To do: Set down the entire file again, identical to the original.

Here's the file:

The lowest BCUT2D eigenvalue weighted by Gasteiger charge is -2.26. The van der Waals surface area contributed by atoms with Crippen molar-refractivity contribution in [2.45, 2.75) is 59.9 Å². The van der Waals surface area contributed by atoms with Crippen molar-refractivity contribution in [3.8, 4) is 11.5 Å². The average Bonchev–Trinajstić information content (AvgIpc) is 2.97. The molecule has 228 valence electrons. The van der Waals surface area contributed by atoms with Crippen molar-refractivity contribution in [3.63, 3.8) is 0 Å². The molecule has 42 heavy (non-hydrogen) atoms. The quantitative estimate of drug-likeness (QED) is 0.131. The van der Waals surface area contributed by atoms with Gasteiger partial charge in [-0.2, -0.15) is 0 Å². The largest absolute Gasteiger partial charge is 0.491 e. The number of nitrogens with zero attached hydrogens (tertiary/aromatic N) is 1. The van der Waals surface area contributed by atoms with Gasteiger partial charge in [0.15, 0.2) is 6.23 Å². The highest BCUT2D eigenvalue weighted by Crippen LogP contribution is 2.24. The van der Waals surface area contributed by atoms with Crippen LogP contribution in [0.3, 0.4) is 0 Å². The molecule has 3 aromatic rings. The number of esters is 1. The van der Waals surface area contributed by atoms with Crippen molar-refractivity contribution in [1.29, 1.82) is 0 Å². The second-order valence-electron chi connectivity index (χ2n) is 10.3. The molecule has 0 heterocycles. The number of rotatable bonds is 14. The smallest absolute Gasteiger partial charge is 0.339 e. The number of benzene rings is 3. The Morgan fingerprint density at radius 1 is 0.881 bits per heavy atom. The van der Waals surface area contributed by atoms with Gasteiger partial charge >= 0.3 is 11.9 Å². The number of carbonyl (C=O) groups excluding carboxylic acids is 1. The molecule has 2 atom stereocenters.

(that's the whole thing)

The lowest BCUT2D eigenvalue weighted by Gasteiger charge is -2.26. The van der Waals surface area contributed by atoms with Crippen molar-refractivity contribution in [2.45, 2.75) is 59.9 Å². The van der Waals surface area contributed by atoms with Crippen molar-refractivity contribution in [3.8, 4) is 11.5 Å². The average Bonchev–Trinajstić information content (AvgIpc) is 2.97. The molecule has 228 valence electrons. The van der Waals surface area contributed by atoms with Crippen molar-refractivity contribution in [3.63, 3.8) is 0 Å². The molecule has 42 heavy (non-hydrogen) atoms. The quantitative estimate of drug-likeness (QED) is 0.131. The van der Waals surface area contributed by atoms with Gasteiger partial charge in [-0.2, -0.15) is 0 Å². The largest absolute Gasteiger partial charge is 0.491 e. The number of nitrogens with zero attached hydrogens (tertiary/aromatic N) is 1. The van der Waals surface area contributed by atoms with Gasteiger partial charge in [0.15, 0.2) is 6.23 Å². The highest BCUT2D eigenvalue weighted by Crippen LogP contribution is 2.24. The van der Waals surface area contributed by atoms with Crippen LogP contribution in [0.3, 0.4) is 0 Å². The molecule has 3 aromatic rings. The number of esters is 1. The van der Waals surface area contributed by atoms with Crippen molar-refractivity contribution in [1.29, 1.82) is 0 Å². The second-order valence-electron chi connectivity index (χ2n) is 10.3. The molecule has 0 heterocycles. The number of rotatable bonds is 14. The smallest absolute Gasteiger partial charge is 0.339 e. The number of benzene rings is 3. The Morgan fingerprint density at radius 1 is 0.881 bits per heavy atom. The van der Waals surface area contributed by atoms with Gasteiger partial charge >= 0.3 is 11.9 Å². The number of carbonyl (C=O) groups excluding carboxylic acids is 1. The molecule has 2 atom stereocenters.